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I'm working on some questions in tropical geometry, and my problem led me to create the following generalization of a determinant:

Let $A$ be an $m \times n$ matrix with $m \le n$, and positive integer multiplicities $m_i$ assigned to the rows with $\sum_{i=1}^m m_i =n$ so $A$ is "square with multiplicity". I consider labeled partitions $\mathcal I= \{I_1, \dots, I_m\}$ of $\{1, \dots, n\}$ with $|I_i| = m_i$. Then the "determinant with multiplicity" is $$ \sum_{\mathcal I} \operatorname{sgn}(\mathcal I)\prod_{i=1}^m \prod_{k\in I_i} A_{ik}. $$ Notice that when $m=n$ (so all $m_i=1$) then this is just the usual determinant.

I actually haven't thought about what $\operatorname{sgn}(\mathcal I)$ should be in general, because I created that definition by lifting from a tropical definition-- I call a matrix "tropically non-singular with multiplicity" if $$ \max_{\mathcal I} \left\{\sum_{i} \sum_{k \in I_i} A_{ik}\right\}, $$ is achieved exactly once.

I expect "tropically non-singular with multiplicity" to have some nice properties generalizing those of the usual (Strumfels) tropical non-singularity. Some of those proofs use a lift to Puiseaux series and then the properties of the usual determinant, so if I want to imitate those proofs, I would need to understand the properties of the "determinant with multiplicity".

So my question is: does anybody recognize the definitions above as something that has been studied before? If so, can you point me to a reference?

EDIT

Some more motivation: As a function, the second display above is the same as the tropical determinant/permanent of the actual square matrix formed by repeating the $i$th row $m_i$ times. I prefer my version because it eliminates repeated terms that "come only from" the repeated rows, that is, a matrix with a repeated row is not automatically considered to be singular. I guess this is funny classically, but I think I have a tropical geometric interpretation that makes sense.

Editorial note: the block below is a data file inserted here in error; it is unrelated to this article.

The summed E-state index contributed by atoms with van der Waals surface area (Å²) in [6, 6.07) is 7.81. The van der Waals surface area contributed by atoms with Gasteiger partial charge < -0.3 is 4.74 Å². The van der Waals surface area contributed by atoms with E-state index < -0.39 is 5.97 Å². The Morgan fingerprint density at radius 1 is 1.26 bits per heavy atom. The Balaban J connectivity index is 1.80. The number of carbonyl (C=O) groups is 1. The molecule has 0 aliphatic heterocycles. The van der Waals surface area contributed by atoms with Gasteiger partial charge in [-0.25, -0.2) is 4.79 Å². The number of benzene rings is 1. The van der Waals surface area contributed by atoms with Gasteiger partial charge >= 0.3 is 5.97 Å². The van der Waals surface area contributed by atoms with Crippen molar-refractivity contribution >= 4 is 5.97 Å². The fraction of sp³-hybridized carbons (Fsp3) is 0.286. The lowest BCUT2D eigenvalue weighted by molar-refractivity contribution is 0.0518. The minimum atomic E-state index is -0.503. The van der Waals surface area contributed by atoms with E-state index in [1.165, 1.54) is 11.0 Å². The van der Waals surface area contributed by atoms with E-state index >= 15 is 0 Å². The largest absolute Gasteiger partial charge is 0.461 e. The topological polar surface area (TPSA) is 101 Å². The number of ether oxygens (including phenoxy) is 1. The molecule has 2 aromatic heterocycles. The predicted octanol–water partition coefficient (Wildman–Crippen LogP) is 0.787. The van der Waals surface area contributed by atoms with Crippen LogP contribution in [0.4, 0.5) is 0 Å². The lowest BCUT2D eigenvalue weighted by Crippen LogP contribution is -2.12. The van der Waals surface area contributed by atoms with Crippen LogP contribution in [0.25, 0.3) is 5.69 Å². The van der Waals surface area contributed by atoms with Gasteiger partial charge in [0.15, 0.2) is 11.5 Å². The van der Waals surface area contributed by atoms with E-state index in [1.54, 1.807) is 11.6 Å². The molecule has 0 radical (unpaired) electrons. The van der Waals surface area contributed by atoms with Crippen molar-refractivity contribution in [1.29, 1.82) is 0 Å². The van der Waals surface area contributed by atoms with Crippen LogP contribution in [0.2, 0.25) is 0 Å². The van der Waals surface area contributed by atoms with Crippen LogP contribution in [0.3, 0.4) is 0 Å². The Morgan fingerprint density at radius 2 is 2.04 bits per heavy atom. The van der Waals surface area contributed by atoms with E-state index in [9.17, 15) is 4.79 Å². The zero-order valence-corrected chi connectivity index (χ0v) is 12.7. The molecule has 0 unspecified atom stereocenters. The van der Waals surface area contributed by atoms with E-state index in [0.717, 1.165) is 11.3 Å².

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    $\begingroup$ A good notion of the sign probably does not exist. The $\mathcal I$ are counted by multinomial coefficients, and there is no good way to assign sign to these sets or partition them into two. For instance, the multinomial coefficient is sometimes odd. How do you assign signs then? $\endgroup$ – Will Sawin Jan 7 '14 at 21:22
  • $\begingroup$ I think the true question is what kind of properties you expect. To much extent, the determinant is the only function with "nice" properties, and square matrices are the only format where such functions exist. Certainly, this is a vague statement; for details, try to dig in the direction of hyperdeterminants. $\endgroup$ – Alex Degtyarev Jan 7 '14 at 22:17
  • $\begingroup$ Have you looked at the coefficient of $t^{n-m}$ in the characteristic polynomial of the obvious square matrix? $\endgroup$ – Allen Knutson Jan 7 '14 at 22:37
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Summary